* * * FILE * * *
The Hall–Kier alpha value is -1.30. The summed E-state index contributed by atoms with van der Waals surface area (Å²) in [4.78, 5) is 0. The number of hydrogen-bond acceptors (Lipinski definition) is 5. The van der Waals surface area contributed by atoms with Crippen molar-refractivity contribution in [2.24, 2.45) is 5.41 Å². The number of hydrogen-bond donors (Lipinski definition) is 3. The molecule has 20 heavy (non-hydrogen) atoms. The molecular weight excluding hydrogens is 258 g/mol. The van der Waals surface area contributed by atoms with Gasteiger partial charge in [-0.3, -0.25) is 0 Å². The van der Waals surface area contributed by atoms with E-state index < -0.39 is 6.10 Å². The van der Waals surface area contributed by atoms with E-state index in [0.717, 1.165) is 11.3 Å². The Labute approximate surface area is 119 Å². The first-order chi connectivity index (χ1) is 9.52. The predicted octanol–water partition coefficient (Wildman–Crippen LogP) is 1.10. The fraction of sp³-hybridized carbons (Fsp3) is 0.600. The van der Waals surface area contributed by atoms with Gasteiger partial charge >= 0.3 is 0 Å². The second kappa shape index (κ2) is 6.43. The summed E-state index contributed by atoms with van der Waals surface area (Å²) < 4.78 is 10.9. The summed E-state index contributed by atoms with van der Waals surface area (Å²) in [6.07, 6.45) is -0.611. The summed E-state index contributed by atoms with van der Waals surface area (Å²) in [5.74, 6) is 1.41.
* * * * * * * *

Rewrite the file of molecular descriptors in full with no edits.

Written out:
The Hall–Kier alpha value is -1.30. The summed E-state index contributed by atoms with van der Waals surface area (Å²) in [4.78, 5) is 0. The number of hydrogen-bond acceptors (Lipinski definition) is 5. The van der Waals surface area contributed by atoms with Crippen molar-refractivity contribution in [2.24, 2.45) is 5.41 Å². The number of hydrogen-bond donors (Lipinski definition) is 3. The molecule has 20 heavy (non-hydrogen) atoms. The molecular weight excluding hydrogens is 258 g/mol. The van der Waals surface area contributed by atoms with Gasteiger partial charge in [-0.3, -0.25) is 0 Å². The van der Waals surface area contributed by atoms with E-state index < -0.39 is 6.10 Å². The van der Waals surface area contributed by atoms with E-state index in [0.717, 1.165) is 11.3 Å². The Labute approximate surface area is 119 Å². The first-order chi connectivity index (χ1) is 9.52. The predicted octanol–water partition coefficient (Wildman–Crippen LogP) is 1.10. The fraction of sp³-hybridized carbons (Fsp3) is 0.600. The van der Waals surface area contributed by atoms with Gasteiger partial charge >= 0.3 is 0 Å². The second kappa shape index (κ2) is 6.43. The summed E-state index contributed by atoms with van der Waals surface area (Å²) < 4.78 is 10.9. The summed E-state index contributed by atoms with van der Waals surface area (Å²) in [6.07, 6.45) is -0.611. The summed E-state index contributed by atoms with van der Waals surface area (Å²) in [5.74, 6) is 1.41.